Opponents of universal health care often claim that in order to afford it we will have to ration health care. My response to that old shibboleth is that we already pay more than enough to cover everybody, and that we already ration health care, as we must in a world of finite financial and real resources. The real question is not, “Should we ration health care?” but rather, “What’s the fairest way to do it?”
In all other wealthy countries, where everybody has a right to health care, rationing is done on the basis of medical need. The more urgent the need, the sooner care is provided. Urgent care is provided promptly, and less urgent care may be put off for awhile.
In many cases, delaying care is actually a good thing. There is a growing recognition that in the U.S. some types of care are too accessible, resulting in costly and risky overuse of many tests and treatments that have little or no value, and others that may actually do more harm than good.
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In exchange for restricting access to some tests or treatments of little or no value, we could reduce overall health care costs significantly and largely eliminate cost as a factor in deciding who receives medical care and what kind of care they receive. In most other wealthy countries, the ability to pay does not enter into the thinking of either the patient or the doctor.
The U.S. is unique among wealthy countries in using ability to pay as a means of rationing medical care. The results are often devastating. A recent Commonwealth Fund study found that in states where the number of uninsured is highest, rates of deaths from treatable illnesses are also highest. Another recent study in Massachusetts concluded that morbidity and mortality from treatable illness declined significantly after 2006, when health care reform expanded coverage there.
I’m in favor of expanding health care coverage to everybody and rationing through overall budgetary constraints rather than simply pricing some people out of the system. While some with good coverage receive too much medical care, others without coverage receive too little and may wait forever for needed care.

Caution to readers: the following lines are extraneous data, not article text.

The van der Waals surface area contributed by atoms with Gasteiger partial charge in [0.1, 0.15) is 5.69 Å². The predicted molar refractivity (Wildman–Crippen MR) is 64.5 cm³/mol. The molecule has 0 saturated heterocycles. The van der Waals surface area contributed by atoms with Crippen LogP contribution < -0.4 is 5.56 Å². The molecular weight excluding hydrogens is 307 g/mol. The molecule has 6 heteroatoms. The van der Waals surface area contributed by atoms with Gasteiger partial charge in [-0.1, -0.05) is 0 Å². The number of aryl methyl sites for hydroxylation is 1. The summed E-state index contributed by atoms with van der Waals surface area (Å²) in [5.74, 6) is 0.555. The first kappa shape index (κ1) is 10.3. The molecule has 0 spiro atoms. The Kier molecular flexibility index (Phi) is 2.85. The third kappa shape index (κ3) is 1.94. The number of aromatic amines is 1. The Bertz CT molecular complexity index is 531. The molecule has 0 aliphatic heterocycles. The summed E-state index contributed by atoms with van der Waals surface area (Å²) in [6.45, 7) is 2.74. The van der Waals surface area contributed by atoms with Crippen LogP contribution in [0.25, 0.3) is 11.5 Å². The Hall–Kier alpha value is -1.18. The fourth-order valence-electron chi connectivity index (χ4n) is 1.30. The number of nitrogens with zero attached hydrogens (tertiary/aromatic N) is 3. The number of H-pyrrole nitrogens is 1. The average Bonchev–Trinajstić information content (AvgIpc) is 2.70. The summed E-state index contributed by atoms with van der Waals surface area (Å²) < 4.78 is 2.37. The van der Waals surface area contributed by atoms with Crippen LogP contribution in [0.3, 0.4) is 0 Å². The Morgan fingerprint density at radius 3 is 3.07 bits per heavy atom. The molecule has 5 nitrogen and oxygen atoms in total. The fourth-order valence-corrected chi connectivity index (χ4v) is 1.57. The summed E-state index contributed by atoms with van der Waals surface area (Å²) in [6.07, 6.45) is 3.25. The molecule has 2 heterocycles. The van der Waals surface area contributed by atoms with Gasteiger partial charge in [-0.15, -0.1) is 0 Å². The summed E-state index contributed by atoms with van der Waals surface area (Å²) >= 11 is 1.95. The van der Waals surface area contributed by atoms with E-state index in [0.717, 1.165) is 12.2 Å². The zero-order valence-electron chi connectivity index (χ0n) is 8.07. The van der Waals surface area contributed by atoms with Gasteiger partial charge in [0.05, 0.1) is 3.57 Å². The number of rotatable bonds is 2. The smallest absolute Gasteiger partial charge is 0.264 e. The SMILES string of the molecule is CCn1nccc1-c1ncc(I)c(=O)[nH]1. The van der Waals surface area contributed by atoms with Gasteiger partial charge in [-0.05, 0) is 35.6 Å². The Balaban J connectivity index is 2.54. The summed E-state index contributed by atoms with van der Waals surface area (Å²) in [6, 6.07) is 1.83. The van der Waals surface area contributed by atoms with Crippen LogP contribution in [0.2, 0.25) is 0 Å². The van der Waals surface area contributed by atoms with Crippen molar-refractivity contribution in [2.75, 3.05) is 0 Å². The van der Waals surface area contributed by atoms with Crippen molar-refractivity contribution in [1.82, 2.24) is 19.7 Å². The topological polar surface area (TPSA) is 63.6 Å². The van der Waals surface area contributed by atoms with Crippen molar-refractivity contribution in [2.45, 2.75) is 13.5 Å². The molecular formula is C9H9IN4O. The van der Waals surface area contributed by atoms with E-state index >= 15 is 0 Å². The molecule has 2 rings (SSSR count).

People who face financial barriers to accessing health care often put off beneficial primary care, only to later require care for more serious and expensive illness. Those costs end up being paid by all the rest of us.
Medical tests, procedures and treatments have their benefits, but they also have their downsides. Drugs have side effects, tests and procedures have risks, and all have economic costs. If we agree to limit access to ineffective, marginally effective or downright harmful care, we could more than afford to expand access to everybody.
In many instances, our aggressive, anything-goes style of medicine has caused more harm than good. Mammography and PSA tests for prostate cancer are recent examples. Over 65 medical specialty societies have each recently identified at least five such tests or procedures.
According to a recent study by the Institute of Medicine, we waste over $340 billion a year on unnecessary and inefficiently delivered services. That’s more than enough to extend coverage to everybody.
I believe most Americans would willingly give up something they may want but don’t really, urgently need if it meant a neighbor who needed it more could have it instead. I’ve seen that happen many times here in Maine. But we seem to have a lot of trouble turning our generous neighborly spirit into public policy.
So why don’t we make our means-tested system of rationing more rational, and, like other wealthy countries, base it on medical need rather than financial means? Not only would our health care system become less costly and more efficient as a result, but it would also become more humane.
Such a change would allow doctors to treat patients the way our training and professional ethics encourage and our Hippocratic Oath demands.
And it would make our country yet a better place to live.